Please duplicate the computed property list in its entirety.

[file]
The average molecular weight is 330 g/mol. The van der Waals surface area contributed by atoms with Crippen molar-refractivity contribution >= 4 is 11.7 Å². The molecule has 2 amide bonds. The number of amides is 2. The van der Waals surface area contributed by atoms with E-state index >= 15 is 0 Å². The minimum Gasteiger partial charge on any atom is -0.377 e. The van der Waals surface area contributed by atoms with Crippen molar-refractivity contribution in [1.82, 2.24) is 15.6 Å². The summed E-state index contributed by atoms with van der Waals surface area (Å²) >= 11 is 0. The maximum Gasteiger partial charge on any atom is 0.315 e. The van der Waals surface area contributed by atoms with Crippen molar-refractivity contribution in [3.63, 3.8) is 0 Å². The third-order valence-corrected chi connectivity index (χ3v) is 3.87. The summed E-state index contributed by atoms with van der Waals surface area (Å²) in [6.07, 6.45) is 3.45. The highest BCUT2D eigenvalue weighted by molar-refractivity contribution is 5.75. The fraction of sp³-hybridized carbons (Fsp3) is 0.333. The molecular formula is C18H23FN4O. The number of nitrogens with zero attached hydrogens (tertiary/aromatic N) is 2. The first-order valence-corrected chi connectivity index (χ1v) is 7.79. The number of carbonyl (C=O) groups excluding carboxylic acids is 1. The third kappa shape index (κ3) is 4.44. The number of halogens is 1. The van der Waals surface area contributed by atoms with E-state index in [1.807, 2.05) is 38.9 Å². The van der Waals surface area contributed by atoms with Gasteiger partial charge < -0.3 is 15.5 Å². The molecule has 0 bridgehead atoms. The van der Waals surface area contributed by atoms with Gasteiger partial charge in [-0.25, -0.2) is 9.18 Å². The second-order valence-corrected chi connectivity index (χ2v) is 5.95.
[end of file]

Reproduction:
The average molecular weight is 330 g/mol. The van der Waals surface area contributed by atoms with Crippen molar-refractivity contribution >= 4 is 11.7 Å². The molecule has 2 amide bonds. The number of amides is 2. The van der Waals surface area contributed by atoms with E-state index >= 15 is 0 Å². The minimum Gasteiger partial charge on any atom is -0.377 e. The van der Waals surface area contributed by atoms with Crippen molar-refractivity contribution in [1.82, 2.24) is 15.6 Å². The summed E-state index contributed by atoms with van der Waals surface area (Å²) >= 11 is 0. The maximum Gasteiger partial charge on any atom is 0.315 e. The van der Waals surface area contributed by atoms with Crippen molar-refractivity contribution in [3.63, 3.8) is 0 Å². The third-order valence-corrected chi connectivity index (χ3v) is 3.87. The summed E-state index contributed by atoms with van der Waals surface area (Å²) in [6.07, 6.45) is 3.45. The highest BCUT2D eigenvalue weighted by molar-refractivity contribution is 5.75. The fraction of sp³-hybridized carbons (Fsp3) is 0.333. The molecular formula is C18H23FN4O. The number of nitrogens with zero attached hydrogens (tertiary/aromatic N) is 2. The first-order valence-corrected chi connectivity index (χ1v) is 7.79. The number of carbonyl (C=O) groups excluding carboxylic acids is 1. The third kappa shape index (κ3) is 4.44. The number of halogens is 1. The van der Waals surface area contributed by atoms with E-state index in [1.807, 2.05) is 38.9 Å². The van der Waals surface area contributed by atoms with Gasteiger partial charge < -0.3 is 15.5 Å². The molecule has 0 bridgehead atoms. The van der Waals surface area contributed by atoms with Gasteiger partial charge in [-0.25, -0.2) is 9.18 Å². The second-order valence-corrected chi connectivity index (χ2v) is 5.95.